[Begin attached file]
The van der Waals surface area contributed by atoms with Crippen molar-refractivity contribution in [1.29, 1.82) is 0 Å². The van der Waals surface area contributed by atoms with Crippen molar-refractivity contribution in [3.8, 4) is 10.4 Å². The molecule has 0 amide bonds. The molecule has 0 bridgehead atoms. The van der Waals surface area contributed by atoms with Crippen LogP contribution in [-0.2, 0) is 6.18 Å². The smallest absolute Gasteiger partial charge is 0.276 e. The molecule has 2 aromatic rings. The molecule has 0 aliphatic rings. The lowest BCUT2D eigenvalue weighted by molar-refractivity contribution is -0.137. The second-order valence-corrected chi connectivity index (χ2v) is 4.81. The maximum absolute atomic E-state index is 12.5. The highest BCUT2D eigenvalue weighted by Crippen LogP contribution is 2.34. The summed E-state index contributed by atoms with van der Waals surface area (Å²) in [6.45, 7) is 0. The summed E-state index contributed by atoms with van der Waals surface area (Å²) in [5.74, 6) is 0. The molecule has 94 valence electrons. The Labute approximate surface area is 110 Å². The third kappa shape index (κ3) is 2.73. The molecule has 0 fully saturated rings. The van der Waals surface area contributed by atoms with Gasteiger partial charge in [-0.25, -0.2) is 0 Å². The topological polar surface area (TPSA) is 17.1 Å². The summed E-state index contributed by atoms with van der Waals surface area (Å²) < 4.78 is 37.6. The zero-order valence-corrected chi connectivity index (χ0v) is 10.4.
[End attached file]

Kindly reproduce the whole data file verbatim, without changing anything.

The van der Waals surface area contributed by atoms with Crippen molar-refractivity contribution in [1.29, 1.82) is 0 Å². The van der Waals surface area contributed by atoms with Crippen molar-refractivity contribution in [3.8, 4) is 10.4 Å². The molecule has 0 amide bonds. The molecule has 0 bridgehead atoms. The van der Waals surface area contributed by atoms with Crippen LogP contribution in [-0.2, 0) is 6.18 Å². The smallest absolute Gasteiger partial charge is 0.276 e. The molecule has 2 aromatic rings. The molecule has 0 aliphatic rings. The lowest BCUT2D eigenvalue weighted by molar-refractivity contribution is -0.137. The second-order valence-corrected chi connectivity index (χ2v) is 4.81. The maximum absolute atomic E-state index is 12.5. The highest BCUT2D eigenvalue weighted by Crippen LogP contribution is 2.34. The summed E-state index contributed by atoms with van der Waals surface area (Å²) in [6.45, 7) is 0. The summed E-state index contributed by atoms with van der Waals surface area (Å²) in [5.74, 6) is 0. The molecule has 94 valence electrons. The Labute approximate surface area is 110 Å². The third kappa shape index (κ3) is 2.73. The molecule has 0 fully saturated rings. The van der Waals surface area contributed by atoms with Gasteiger partial charge in [-0.25, -0.2) is 0 Å². The topological polar surface area (TPSA) is 17.1 Å². The summed E-state index contributed by atoms with van der Waals surface area (Å²) < 4.78 is 37.6. The zero-order valence-corrected chi connectivity index (χ0v) is 10.4.